Just days after Russia invaded Ukraine on February 24, German Chancellor Olaf Scholz proclaimed that a new era, or Zeitenwende – had begun for Germany. With it, one sacred cow after another of German foreign policy – on defense spending, arms deliveries, and more – were slaughtered.
But after months of government bickering about weapons shipments to Ukraine, dueling open letters by German intellectuals about those arms supplies, and even calls by prominent German politicians either to freeze the conflict in Ukraine or lift sanctions for fear of economic blowback, there is now concern that the Zeitenwende was simply a political phrase and will have no meaningful impact.
Yet such a reading ignores the sheer enormity of the task Germany faces and the difficulty with which it handles rapid change. After all, more than 30 years have passed since East and West Germany were reunified in 1990, and yet the economic, political, and personal scars remain. While the possibility of reunification was at least foreseen — Germany’s constitution, adopted in 1949, was originally meant to be temporary pending the ratification of an all-German constitution — the invasion that led to Scholz’s Zeitenwende speech was a surprise (at least for the German elite) that completely upended Germany’s view of the world.
Similarly, Germany’s Zeitenwende is likely to be the work of a generation. On a deeper level, the country will first have to consider the full and historic scale of past policy failures — for example, the role played by former Stasi officers in German-Russian energy projects – and second to change its national mentality. And this is in addition to the development of a national security strategy and the reforms needed in military procurement, foreign policy decision-making, and government bureaucracy that keen observers have already identified.
Germany’s relationship with heavy weapons deliveries to Ukraine is a key example of this tension. Chancellor Scholz promised multiple times that Germany would provide Ukraine with weapons, including heavy weapons. The reality has been more mixed: 10 self-propelled armored howitzers, three of the promised 15 anti-aircraft tanks, and three MARS-II rocket launchers have been delivered, in addition to a long list of explosives, ammunition, handheld anti-tank weapons, and other equipment. A complex and at times absurd public debate has also raged about what weapons would be appropriate. Worse still, the “ring exchange” system whereby Germany would replace old Soviet tanks sent to Ukraine by Central and Eastern European states with new German replacements has not yet seen a single tank delivered from Germany.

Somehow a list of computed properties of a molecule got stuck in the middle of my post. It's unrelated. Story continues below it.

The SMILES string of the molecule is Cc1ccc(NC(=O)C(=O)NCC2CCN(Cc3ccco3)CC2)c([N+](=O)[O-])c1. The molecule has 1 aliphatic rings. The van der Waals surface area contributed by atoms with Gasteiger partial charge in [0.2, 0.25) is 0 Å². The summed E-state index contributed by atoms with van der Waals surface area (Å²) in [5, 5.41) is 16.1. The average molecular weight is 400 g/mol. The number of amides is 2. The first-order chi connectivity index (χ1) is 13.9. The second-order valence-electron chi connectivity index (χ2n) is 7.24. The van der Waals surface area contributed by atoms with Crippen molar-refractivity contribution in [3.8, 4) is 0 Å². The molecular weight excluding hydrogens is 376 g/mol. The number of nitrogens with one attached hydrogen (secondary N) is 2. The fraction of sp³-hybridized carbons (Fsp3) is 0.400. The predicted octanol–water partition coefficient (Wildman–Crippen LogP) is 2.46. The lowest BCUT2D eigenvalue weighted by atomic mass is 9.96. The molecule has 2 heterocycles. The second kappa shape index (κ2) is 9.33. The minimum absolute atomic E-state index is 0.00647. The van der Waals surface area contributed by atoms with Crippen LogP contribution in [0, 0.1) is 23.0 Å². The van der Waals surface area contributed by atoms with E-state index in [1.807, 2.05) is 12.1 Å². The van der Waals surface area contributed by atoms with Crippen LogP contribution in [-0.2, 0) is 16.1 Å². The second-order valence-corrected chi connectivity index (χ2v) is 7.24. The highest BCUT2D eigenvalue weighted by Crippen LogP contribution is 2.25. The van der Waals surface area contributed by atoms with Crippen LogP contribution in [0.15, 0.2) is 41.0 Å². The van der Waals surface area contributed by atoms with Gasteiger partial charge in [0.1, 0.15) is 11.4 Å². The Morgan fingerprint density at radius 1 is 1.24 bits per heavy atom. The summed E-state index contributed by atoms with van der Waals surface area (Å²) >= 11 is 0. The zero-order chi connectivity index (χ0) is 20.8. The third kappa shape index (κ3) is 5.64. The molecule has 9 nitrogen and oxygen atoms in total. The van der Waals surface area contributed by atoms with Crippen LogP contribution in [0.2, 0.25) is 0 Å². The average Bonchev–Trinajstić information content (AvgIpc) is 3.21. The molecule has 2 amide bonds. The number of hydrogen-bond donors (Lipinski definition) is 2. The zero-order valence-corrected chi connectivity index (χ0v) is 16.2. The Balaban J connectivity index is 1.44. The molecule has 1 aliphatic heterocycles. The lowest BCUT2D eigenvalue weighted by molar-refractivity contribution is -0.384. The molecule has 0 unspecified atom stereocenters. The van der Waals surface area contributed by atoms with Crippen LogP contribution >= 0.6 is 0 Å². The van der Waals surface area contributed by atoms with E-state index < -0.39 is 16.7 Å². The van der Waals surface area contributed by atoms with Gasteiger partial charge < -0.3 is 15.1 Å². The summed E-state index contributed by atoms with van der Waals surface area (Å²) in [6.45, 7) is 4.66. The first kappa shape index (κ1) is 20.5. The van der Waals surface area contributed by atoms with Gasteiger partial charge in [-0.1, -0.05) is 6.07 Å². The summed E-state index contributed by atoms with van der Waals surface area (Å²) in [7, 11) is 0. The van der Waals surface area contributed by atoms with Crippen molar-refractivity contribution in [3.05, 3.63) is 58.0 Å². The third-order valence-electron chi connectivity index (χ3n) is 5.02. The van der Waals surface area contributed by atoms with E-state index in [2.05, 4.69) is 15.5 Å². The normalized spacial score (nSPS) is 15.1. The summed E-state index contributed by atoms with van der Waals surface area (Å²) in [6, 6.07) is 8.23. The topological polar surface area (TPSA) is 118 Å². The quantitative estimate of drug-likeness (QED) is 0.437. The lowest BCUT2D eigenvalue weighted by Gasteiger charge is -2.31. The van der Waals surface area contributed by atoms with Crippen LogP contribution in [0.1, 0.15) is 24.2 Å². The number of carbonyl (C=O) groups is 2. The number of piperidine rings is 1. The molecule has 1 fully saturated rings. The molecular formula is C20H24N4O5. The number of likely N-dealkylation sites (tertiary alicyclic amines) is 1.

The grinding pace of German heavy weapons deliveries can be viewed in two ways. On the one hand, they are slow because the Bundeswehr – the German military –simply does not have the resources it once had. At the end of the 1980s, the Bundeswehr had around 2,000 Leopard tanks; today that number is 200 with a further 100 awaiting technical upgrades. But on the other, how Germany responds to the dilemma it faces – balancing its own needs for territorial defense with what can be sent to Ukraine – may also indicate the degree to which the conflict is viewed as critical for Germany’s own security. After all, how weapons donations to Ukraine affect force readiness is a concern shared even by the United States.